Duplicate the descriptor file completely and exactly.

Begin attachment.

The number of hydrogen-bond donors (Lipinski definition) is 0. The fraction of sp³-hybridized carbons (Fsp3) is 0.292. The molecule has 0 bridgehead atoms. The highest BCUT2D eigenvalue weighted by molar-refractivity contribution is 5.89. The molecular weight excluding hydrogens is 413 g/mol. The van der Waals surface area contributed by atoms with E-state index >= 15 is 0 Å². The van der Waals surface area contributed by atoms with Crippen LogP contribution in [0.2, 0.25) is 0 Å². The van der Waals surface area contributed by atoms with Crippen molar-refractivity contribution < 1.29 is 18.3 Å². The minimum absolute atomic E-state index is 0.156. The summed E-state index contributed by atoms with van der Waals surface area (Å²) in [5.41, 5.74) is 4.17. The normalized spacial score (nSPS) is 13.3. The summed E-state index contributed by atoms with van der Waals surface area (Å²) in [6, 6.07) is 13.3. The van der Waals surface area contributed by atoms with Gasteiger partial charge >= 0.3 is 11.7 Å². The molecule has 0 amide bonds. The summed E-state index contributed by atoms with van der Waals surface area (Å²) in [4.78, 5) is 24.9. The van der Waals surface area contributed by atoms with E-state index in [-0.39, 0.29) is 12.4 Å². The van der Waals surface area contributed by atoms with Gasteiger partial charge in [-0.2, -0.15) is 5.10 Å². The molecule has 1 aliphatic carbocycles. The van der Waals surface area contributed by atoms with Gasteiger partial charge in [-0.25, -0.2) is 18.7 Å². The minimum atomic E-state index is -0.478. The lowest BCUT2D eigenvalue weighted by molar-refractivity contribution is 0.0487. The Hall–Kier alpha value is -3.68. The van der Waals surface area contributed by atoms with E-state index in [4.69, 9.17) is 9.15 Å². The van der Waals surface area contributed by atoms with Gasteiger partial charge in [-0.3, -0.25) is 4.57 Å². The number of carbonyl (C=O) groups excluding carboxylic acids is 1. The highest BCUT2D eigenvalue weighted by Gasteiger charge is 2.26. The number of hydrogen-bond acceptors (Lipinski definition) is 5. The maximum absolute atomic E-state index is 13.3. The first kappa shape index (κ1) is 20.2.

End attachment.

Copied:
The number of hydrogen-bond donors (Lipinski definition) is 0. The fraction of sp³-hybridized carbons (Fsp3) is 0.292. The molecule has 0 bridgehead atoms. The highest BCUT2D eigenvalue weighted by molar-refractivity contribution is 5.89. The molecular weight excluding hydrogens is 413 g/mol. The van der Waals surface area contributed by atoms with E-state index >= 15 is 0 Å². The van der Waals surface area contributed by atoms with Crippen LogP contribution in [0.2, 0.25) is 0 Å². The van der Waals surface area contributed by atoms with Crippen molar-refractivity contribution < 1.29 is 18.3 Å². The minimum absolute atomic E-state index is 0.156. The summed E-state index contributed by atoms with van der Waals surface area (Å²) in [5.41, 5.74) is 4.17. The normalized spacial score (nSPS) is 13.3. The summed E-state index contributed by atoms with van der Waals surface area (Å²) in [6, 6.07) is 13.3. The van der Waals surface area contributed by atoms with Gasteiger partial charge >= 0.3 is 11.7 Å². The molecule has 0 amide bonds. The summed E-state index contributed by atoms with van der Waals surface area (Å²) in [4.78, 5) is 24.9. The van der Waals surface area contributed by atoms with E-state index in [-0.39, 0.29) is 12.4 Å². The van der Waals surface area contributed by atoms with Gasteiger partial charge in [-0.2, -0.15) is 5.10 Å². The molecule has 1 aliphatic carbocycles. The van der Waals surface area contributed by atoms with Gasteiger partial charge in [-0.25, -0.2) is 18.7 Å². The minimum atomic E-state index is -0.478. The lowest BCUT2D eigenvalue weighted by molar-refractivity contribution is 0.0487. The Hall–Kier alpha value is -3.68. The van der Waals surface area contributed by atoms with E-state index in [4.69, 9.17) is 9.15 Å². The van der Waals surface area contributed by atoms with Gasteiger partial charge in [-0.3, -0.25) is 4.57 Å². The number of carbonyl (C=O) groups excluding carboxylic acids is 1. The highest BCUT2D eigenvalue weighted by Gasteiger charge is 2.26. The number of hydrogen-bond acceptors (Lipinski definition) is 5. The maximum absolute atomic E-state index is 13.3. The first kappa shape index (κ1) is 20.2.